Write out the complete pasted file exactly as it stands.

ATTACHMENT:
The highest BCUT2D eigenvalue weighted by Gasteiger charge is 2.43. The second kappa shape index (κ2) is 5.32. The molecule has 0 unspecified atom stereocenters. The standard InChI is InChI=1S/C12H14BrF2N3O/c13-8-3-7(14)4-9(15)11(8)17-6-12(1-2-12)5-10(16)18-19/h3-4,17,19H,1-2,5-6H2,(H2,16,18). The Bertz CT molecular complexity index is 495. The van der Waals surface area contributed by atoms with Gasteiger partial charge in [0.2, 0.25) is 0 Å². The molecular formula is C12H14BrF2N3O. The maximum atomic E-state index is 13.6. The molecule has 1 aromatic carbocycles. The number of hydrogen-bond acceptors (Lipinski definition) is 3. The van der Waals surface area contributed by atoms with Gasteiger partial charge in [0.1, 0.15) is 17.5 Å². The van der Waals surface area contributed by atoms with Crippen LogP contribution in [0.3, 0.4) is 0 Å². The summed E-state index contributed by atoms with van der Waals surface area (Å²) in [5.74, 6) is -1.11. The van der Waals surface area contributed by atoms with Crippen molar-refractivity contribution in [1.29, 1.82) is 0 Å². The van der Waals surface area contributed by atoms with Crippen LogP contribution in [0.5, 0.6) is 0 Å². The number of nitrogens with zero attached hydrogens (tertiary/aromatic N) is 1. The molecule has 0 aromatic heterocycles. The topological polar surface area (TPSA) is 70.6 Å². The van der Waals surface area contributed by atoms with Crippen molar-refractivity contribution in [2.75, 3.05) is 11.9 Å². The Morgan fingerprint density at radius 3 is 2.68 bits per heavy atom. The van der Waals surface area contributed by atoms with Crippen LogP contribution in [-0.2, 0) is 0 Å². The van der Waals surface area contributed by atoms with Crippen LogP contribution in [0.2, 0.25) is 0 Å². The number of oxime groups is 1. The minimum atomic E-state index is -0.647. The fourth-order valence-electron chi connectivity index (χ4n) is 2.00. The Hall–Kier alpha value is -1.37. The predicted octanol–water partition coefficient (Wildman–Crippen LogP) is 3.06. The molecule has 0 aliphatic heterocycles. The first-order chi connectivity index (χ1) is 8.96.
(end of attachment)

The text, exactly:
The highest BCUT2D eigenvalue weighted by Gasteiger charge is 2.43. The second kappa shape index (κ2) is 5.32. The molecule has 0 unspecified atom stereocenters. The standard InChI is InChI=1S/C12H14BrF2N3O/c13-8-3-7(14)4-9(15)11(8)17-6-12(1-2-12)5-10(16)18-19/h3-4,17,19H,1-2,5-6H2,(H2,16,18). The Bertz CT molecular complexity index is 495. The van der Waals surface area contributed by atoms with Gasteiger partial charge in [0.2, 0.25) is 0 Å². The molecular formula is C12H14BrF2N3O. The maximum atomic E-state index is 13.6. The molecule has 1 aromatic carbocycles. The number of hydrogen-bond acceptors (Lipinski definition) is 3. The van der Waals surface area contributed by atoms with Gasteiger partial charge in [0.1, 0.15) is 17.5 Å². The van der Waals surface area contributed by atoms with Crippen LogP contribution in [0.3, 0.4) is 0 Å². The summed E-state index contributed by atoms with van der Waals surface area (Å²) in [5.74, 6) is -1.11. The van der Waals surface area contributed by atoms with Crippen molar-refractivity contribution in [1.29, 1.82) is 0 Å². The van der Waals surface area contributed by atoms with Crippen LogP contribution in [0.5, 0.6) is 0 Å². The number of nitrogens with zero attached hydrogens (tertiary/aromatic N) is 1. The molecule has 0 aromatic heterocycles. The topological polar surface area (TPSA) is 70.6 Å². The van der Waals surface area contributed by atoms with Crippen molar-refractivity contribution in [2.75, 3.05) is 11.9 Å². The Morgan fingerprint density at radius 3 is 2.68 bits per heavy atom. The van der Waals surface area contributed by atoms with Crippen LogP contribution in [-0.2, 0) is 0 Å². The van der Waals surface area contributed by atoms with Crippen LogP contribution in [0.2, 0.25) is 0 Å². The number of oxime groups is 1. The minimum atomic E-state index is -0.647. The fourth-order valence-electron chi connectivity index (χ4n) is 2.00. The Hall–Kier alpha value is -1.37. The predicted octanol–water partition coefficient (Wildman–Crippen LogP) is 3.06. The molecule has 0 aliphatic heterocycles. The first-order chi connectivity index (χ1) is 8.96.